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Checksumming dynamically created media (code)

by deprecated (Priest)
on Jul 16, 2001 at 19:48 UTC ( #97059=perlquestion: print w/replies, xml ) Need Help??

deprecated has asked for the wisdom of the Perl Monks concerning the following question:

I have a series of scripts that controls our dvd jukebox/burner. When we burn a DVD, we burn two copies of it so we have a "mirror" redundant copy. We burn them in parallel and then checksum them afterwards to make sure that theyre both okay. We do this because sometimes if the load exceeds 2.0 on the machine (in this case an ultra 10), the burn may fail. Also, bad media is not entirely unheard of. This process was working fine, and took about 2 hours to burn and 2 hours to verify on a 4x burner. However, last night, something came up that proved our process needed tuning.

This is the shell script we're using at the moment:

DVD=$1 B=`/usr/sbin/mount | grep "$DVD on` if [ "$B" = "" ] then echo "DVD is not mounted. Please mount and then try again" exit fi nohup find /dvd/$DVD -type f -exec cksum {} \; >$CHECKDIR/cksum.$DVD.d +vd &
This, like I said, has been working. The problem arose when this particular dvd contained about 11,000 files. For some reason, cksum (1) is rather slow.

I knew that perl had some features to do this with Digest::MD5 (it is used in MP3::Napster, which I use a lot). I also figured I could use File::Find to recursively traverse the directories like the find (1) command above is doing. My hope was that the implementation of the checksum in cksum was slower than the checksumming in Digest::MD5, and also that the find in File::Find was quicker than that in find (1).

So I havent benchmarked it yet, but here is the code I intend to use to replace the code we're using:

#!/usr01/aja96/perl/bin/perl use warnings; use strict; use Carp; use File::Find; use Digest::MD5 qw{ md5_hex }; use File::Slurp; my $dir = shift || '.'; my $debug = ''; my @cksums; sub wanted { my $file = $_; return if (-d $file); carp "cksumming $_ ($file)\n" if $debug; my $noodle = read_file( $file ) or croak "$file unreadable: $!\n"; my %file = ( name => $file, cksum => md5_hex( $noodle ), ); push @cksums, \%file; carp "$file checksummed\n" if $debug; } find( { wanted => \&wanted, follow_fast => 1 }, $dir ); print scalar @cksums, " checksums gleaned\n";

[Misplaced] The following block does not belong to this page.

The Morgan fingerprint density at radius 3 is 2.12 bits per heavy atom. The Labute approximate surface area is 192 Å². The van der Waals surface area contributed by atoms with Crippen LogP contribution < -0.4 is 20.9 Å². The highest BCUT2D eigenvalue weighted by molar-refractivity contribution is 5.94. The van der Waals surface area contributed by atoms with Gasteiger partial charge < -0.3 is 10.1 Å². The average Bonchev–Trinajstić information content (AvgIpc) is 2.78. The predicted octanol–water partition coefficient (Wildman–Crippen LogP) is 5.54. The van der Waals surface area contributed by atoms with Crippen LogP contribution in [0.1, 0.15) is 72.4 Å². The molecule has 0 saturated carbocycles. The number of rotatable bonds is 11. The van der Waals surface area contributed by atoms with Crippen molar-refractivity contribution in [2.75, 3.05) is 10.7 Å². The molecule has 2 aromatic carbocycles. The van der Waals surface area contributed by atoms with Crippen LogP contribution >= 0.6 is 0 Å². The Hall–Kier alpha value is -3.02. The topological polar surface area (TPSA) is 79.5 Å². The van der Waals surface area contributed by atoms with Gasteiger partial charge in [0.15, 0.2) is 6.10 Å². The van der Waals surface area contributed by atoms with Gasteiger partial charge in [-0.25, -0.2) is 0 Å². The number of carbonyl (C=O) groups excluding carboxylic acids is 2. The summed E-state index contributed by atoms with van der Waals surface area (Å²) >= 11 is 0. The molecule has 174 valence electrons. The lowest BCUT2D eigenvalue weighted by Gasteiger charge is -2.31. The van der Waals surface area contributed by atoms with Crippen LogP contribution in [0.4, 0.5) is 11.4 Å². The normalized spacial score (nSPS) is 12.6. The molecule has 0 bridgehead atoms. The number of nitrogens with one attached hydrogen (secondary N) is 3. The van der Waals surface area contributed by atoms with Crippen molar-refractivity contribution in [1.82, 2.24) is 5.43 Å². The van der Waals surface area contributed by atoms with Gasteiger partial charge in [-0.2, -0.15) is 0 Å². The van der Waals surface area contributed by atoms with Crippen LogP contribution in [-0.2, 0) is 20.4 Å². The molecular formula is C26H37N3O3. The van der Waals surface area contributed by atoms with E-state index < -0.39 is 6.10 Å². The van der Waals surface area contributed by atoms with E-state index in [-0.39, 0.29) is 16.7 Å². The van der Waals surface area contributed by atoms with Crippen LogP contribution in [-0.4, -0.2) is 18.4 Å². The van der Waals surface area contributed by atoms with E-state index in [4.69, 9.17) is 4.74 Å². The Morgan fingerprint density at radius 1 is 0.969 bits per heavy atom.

So, I have a couple of questions. Ideally, I'd like to be able to checksum the whole volume rather than each and every file. Is this somehow possible? I seem to remember reading somewhere that it was possible to checksum a volume at a time rather than each file. Also, how can I get more speed out of this? I need to go over 4.4gb at a time, and it gets rather slow when the file count rises.

<!- tilly need not reply. -> brother dep

Laziness, Impatience, Hubris, and Generosity.

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Re: Checksumming dynamically created media (code)
by bikeNomad (Priest) on Jul 16, 2001 at 20:07 UTC
    You can checksum the whole volume by not mounting it and just reading the /dev/whatever raw contents as a stream of bytes. This should be much faster than traversing a file structure.

    However, Digest::MD5 is going to be much slower than cksum. It does more work. If you want to generate a CRC in Perl rather than by calling cksum, you might want to look into Compress::Zlib, String::CRC, or String::CRC32, which all provide a CRC function.

Re: Checksumming dynamically created media (code)
by Corion (Patriarch) on Jul 16, 2001 at 20:10 UTC

    As you are burning and checking complete DVDs, you might want to consider simply reading and checking the device instead of the mounted volume. If you have a SCSI DVD (likely considering your Sun hardware), this could be under /dev/sdc or maybe /dev/dvd. Simply opening that one as a file and reading from it could work, at least it works that way under Linux with harddisks.

      This is a great idea.

      Can I use seek on a raw device? The problem we run into if we're going to read the whole device, of course, is that the system (burly as it may be) does not have 4.5gb of ram, and 3.5gb of swap is unweildy. So we can't just slurp the whole disk in and checksum it... I was thinking that if we can read in the first gig and the last gig and provide two checksums, we can be reasonably assured that the middle 2.5 gig are okay.


      Laziness, Impatience, Hubris, and Generosity.

        Compress::Zlib's crc32 function can update a CRC in pieces; you can call it with an existing CRC to update it. So you read a buffer full at a time and update your CRC:

        use Compress::Zlib my $crc = 0; while ($fh->read($buffer)) { $crc = Compress::Zlib::crc32($buffer, $crc); }

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